Senate’s finance bill heads to House
S.B. 2689 prohibits campaign funds for personal use.
Several bills that passed the Senate last week will head to the House for review and vote, while a few others died in in the Senate chamber, District 39 Sen. Sally Doty, R-Brookhaven, said.
“This campaign reform measure is in all likelihood the most important legislation I will every handle in the Senate,” said Doty, who is chair of the Senate Elections Committee.
The bill passed unanimously Wednesday with nearly no debate and several lawmakers asked to be added as co-authors of the measure.
The House on Jan. 11 passed a similar measure authored by House Speaker Philip Gunn on a vote of 104-12. The biggest difference between Doty’s bill and Gunn’s is that the Senate version would leave oversight of campaign finances with the secretary of state’s office. The House version would give enforcement of campaign finance laws to the state Ethics Committee, which in recent years was given similar authority over public records and open meetings laws.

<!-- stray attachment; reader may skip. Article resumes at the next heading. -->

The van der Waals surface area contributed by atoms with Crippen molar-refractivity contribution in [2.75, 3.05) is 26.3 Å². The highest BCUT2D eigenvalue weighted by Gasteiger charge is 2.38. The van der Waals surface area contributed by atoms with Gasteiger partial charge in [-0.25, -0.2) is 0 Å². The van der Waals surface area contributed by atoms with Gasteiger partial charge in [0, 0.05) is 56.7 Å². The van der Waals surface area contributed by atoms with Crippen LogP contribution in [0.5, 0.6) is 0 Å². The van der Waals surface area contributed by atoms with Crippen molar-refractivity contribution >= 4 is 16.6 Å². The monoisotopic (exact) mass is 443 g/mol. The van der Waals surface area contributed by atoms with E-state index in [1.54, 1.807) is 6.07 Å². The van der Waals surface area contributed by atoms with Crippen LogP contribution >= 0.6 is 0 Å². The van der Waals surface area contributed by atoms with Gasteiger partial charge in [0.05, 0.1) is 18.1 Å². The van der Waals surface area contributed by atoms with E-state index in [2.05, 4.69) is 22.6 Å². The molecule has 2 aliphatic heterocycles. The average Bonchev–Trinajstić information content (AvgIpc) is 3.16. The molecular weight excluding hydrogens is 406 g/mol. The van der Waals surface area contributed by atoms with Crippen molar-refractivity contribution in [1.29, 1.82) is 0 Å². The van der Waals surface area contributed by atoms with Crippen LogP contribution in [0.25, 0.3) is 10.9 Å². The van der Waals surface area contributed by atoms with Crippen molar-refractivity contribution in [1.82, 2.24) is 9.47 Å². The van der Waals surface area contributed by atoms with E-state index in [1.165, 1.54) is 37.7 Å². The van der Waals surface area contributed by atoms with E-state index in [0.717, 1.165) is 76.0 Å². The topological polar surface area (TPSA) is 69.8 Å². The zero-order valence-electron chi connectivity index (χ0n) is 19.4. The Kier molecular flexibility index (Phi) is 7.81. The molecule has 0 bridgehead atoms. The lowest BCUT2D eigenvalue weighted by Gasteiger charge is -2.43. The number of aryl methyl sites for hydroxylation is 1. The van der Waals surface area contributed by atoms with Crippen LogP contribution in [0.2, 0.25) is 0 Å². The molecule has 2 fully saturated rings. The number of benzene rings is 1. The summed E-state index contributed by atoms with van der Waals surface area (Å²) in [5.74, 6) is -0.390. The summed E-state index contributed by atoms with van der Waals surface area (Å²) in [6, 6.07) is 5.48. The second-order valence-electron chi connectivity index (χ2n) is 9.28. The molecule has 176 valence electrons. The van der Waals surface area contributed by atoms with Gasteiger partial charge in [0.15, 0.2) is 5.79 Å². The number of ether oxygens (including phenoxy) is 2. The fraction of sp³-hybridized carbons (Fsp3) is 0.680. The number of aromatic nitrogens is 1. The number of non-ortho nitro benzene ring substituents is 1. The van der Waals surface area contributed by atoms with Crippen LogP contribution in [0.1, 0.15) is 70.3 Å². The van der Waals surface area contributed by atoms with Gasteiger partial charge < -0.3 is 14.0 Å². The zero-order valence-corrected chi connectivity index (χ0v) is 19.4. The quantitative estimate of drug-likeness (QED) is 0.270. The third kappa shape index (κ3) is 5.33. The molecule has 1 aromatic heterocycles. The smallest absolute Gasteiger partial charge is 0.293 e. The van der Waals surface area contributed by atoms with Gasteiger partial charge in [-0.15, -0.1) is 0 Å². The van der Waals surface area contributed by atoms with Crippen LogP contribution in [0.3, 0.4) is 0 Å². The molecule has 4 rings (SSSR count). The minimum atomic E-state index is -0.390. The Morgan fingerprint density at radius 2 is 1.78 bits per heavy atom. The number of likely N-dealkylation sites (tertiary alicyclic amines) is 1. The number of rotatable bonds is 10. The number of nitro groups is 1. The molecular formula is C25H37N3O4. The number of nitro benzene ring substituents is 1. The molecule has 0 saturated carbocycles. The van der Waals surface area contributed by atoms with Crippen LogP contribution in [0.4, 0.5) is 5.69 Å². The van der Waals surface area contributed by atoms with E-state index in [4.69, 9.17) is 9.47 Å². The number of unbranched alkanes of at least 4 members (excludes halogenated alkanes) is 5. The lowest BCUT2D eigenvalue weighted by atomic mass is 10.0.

The Senate bill also lacks a provision to require candidates to itemize campaign spending with a credit card. Law currently requires candidates to itemize any expenditures of $200 or more. However, some politicians get around this requirement by using a credit card to make purchases and then reporting only the payment to the credit card company on their campaign reports.
• S.B. 2707 amends the Election Code by removing the requirement for full-time college students to get their absentee ballots notarized.
• S.B. 2687 enables absentee voters to have the option to vote on a machine in the circuit clerk’s office, which will cut down on technical errors and cause less ballots to be thrown out.
• S.B. 2907 imposes penalties for a person who posts intimate photos of another person without their explicit consent, when done in retaliation (sextortion and revenge porn).
• S.B. 2703 amends the grounds for divorce to include “spousal domestic abuse.”
The deadline for bills to come out of committee is Feb. 28. “We will not have much floor action for the next two weeks, as committees will be meeting to determine the fate of House bills that have been sent to the Senate,” she said.